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By Beki Pineda

WAITING FOR GODOT. Written by Samuel Beckett; directed by Geoffrey Kent. Produced by the Arvada Center (6901 Wadsworth Blvd., Arvada) through May 20. Tickets available at 720-898-7200 or www.arvadacenter.org.

Holy cow! How do you write a review for a play that has been analyzed by scholars ever since it was written in 1953?A play about which was written, “[It] has achieved a theoretical impossibility—a play in which nothing happens, that yet keeps audiences glued to their seats. What’s more, since the second act is a subtly different reprise of the first, [Beckett] has written a play in which nothing happens, twice.”

So true. You cannot look away from this production. You would miss something clever and sharp and perhaps insightful if you did. The actors meander around the sparse stage while you and they wait for something to happen . . . maybe even for Godot to arrive. They examine the minutiae of their day, their possibilities for action, with more fervor than Jerry Seinfeld. And yet “there’s nothing to be done.”  They behave like an old married couple with halfhearted squabbles that come to no conclusion. Two other characters arrive—Pozzo and his slave/servant, Lucky—but after a short conversation in which nothing emerges, they too leave. Act II brings subtle changes to the set and to the dialogue, with no new revelations. Eventually you begin to think, “Are my days like this? Do I ever really accomplish anything or change anything?” You begin to wonder if you are Vladimir—the happier one—or Estrogen—the depressed one. Is a life lived without anticipation or the potential for hope worth continuing?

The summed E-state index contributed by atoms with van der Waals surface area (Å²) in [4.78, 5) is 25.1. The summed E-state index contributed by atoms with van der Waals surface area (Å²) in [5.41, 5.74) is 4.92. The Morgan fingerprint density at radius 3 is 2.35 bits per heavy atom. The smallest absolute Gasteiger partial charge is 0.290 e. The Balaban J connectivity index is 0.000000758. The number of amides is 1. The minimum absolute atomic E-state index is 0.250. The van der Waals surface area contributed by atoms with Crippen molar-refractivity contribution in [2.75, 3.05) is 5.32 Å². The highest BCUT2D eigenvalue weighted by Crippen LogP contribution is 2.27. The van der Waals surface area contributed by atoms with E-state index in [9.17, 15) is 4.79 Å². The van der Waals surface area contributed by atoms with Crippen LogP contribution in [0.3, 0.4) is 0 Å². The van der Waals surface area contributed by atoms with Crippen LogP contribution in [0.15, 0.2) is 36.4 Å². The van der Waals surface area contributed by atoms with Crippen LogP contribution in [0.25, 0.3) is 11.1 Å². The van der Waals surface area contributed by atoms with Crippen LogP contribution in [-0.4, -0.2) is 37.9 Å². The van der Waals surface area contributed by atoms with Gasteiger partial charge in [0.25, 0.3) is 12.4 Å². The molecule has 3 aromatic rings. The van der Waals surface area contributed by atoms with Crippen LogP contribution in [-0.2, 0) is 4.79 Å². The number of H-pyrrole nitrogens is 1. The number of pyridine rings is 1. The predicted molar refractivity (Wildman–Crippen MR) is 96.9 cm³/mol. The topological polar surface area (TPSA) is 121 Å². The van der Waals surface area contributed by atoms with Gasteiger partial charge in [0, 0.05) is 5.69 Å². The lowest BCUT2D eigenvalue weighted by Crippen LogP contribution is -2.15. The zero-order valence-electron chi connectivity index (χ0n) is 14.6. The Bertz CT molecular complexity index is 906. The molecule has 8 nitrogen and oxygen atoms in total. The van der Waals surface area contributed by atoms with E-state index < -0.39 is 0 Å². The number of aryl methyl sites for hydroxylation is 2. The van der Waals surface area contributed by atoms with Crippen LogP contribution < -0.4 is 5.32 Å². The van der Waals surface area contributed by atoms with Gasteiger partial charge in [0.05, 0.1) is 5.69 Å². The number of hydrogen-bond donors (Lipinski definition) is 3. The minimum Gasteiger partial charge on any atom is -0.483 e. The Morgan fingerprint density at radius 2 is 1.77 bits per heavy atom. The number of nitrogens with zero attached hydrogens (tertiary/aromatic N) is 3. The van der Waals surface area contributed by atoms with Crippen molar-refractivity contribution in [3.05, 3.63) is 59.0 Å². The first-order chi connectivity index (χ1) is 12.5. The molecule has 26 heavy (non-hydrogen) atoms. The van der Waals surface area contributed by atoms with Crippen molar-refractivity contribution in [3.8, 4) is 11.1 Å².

And yet it this is a completely enjoyable theater evening. These five actors bring life to this existential drama. With director Geoffrey Kent, they have mined the script for all the humor to be found. They consistently break the fourth wall to address the audience directly, even running up into the house and crawling over seats to illustrate a point. They seem to be in on a private joke and don’t mind sharing it with the audience, as long as you don’t ask what it is. Sam Gregory as Vladimir and Tim McCracken as Estragon bring a scruffy, woebegone appearance to their characters as well as both respect and a poke in the ribs to the material.

The cast is rounded out by Sam Gilstrap as Pozzi, who holds the upper hand in Act I and becomes the underdog in Act II; Josh Robinson as Lucky, the silent slave who “thinks” on demand in a rambling diatribe that can’t be shut off. The fifth character is Boy, played by Sean Scrutchins, who arrives each day to announce hesitantly that Godot isn’t going to make it today . . . possibly tomorrow. And the waiting begins anew.

Being the third play to open in a trilogy being performed on the same basic set did not mean that this set was shortchanged in the making.  As usual, the technical team at the Arvada Center can be counted upon to illuminate and enhance the script. Costumes helped determine the sort of lower-middle-class persona of the characters. Pozzo wears a leather jacket adorned with old keys, safety pins and other decorative paraphernalia. The set provides the requisite tree—too feeble to hang themselves from, yet sprouting leaves on command. Some things happen on the set that are never referred to or explained.  A green light flashes all the way through intermission from the trunk of the tree. Gear wheels are moved from one side of the stage to the other for no apparent reason. Hanging lightbulbs present in Act I disappear in Act II. These things seemed as random as the dialogue.

As Estragon observes, “We are all born mad. Some remain so.”

WOW factor: 9